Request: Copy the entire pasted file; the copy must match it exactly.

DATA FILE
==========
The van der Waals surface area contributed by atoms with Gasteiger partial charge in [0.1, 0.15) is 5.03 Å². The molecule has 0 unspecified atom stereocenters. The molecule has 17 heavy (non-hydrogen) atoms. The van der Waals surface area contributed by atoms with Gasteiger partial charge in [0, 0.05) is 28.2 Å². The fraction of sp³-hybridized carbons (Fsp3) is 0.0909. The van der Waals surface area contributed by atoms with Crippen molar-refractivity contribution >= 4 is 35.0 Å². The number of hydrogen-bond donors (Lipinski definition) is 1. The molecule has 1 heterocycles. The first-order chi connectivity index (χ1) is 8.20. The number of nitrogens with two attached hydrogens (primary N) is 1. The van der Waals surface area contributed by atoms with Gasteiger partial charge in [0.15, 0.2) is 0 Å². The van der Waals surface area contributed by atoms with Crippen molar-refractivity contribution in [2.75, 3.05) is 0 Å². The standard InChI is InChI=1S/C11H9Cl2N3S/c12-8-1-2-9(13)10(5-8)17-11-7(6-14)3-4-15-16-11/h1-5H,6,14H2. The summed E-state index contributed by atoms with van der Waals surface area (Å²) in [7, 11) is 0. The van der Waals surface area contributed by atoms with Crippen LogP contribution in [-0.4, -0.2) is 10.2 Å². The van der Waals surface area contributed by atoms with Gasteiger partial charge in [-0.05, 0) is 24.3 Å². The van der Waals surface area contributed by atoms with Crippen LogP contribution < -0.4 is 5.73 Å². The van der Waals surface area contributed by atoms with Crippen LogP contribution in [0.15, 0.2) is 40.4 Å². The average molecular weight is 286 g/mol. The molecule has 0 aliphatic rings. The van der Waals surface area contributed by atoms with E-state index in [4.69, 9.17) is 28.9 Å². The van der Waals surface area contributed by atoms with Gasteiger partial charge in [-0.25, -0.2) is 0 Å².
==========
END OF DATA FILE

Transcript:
The van der Waals surface area contributed by atoms with Gasteiger partial charge in [0.1, 0.15) is 5.03 Å². The molecule has 0 unspecified atom stereocenters. The molecule has 17 heavy (non-hydrogen) atoms. The van der Waals surface area contributed by atoms with Gasteiger partial charge in [0, 0.05) is 28.2 Å². The fraction of sp³-hybridized carbons (Fsp3) is 0.0909. The van der Waals surface area contributed by atoms with Crippen molar-refractivity contribution >= 4 is 35.0 Å². The number of hydrogen-bond donors (Lipinski definition) is 1. The molecule has 1 heterocycles. The first-order chi connectivity index (χ1) is 8.20. The number of nitrogens with two attached hydrogens (primary N) is 1. The van der Waals surface area contributed by atoms with Gasteiger partial charge in [0.15, 0.2) is 0 Å². The van der Waals surface area contributed by atoms with Crippen molar-refractivity contribution in [2.75, 3.05) is 0 Å². The standard InChI is InChI=1S/C11H9Cl2N3S/c12-8-1-2-9(13)10(5-8)17-11-7(6-14)3-4-15-16-11/h1-5H,6,14H2. The summed E-state index contributed by atoms with van der Waals surface area (Å²) in [7, 11) is 0. The van der Waals surface area contributed by atoms with Crippen LogP contribution in [-0.4, -0.2) is 10.2 Å². The van der Waals surface area contributed by atoms with Gasteiger partial charge in [-0.05, 0) is 24.3 Å². The van der Waals surface area contributed by atoms with Crippen LogP contribution < -0.4 is 5.73 Å². The van der Waals surface area contributed by atoms with Crippen LogP contribution in [0.15, 0.2) is 40.4 Å². The average molecular weight is 286 g/mol. The molecule has 0 aliphatic rings. The van der Waals surface area contributed by atoms with E-state index in [4.69, 9.17) is 28.9 Å². The van der Waals surface area contributed by atoms with Gasteiger partial charge in [-0.25, -0.2) is 0 Å².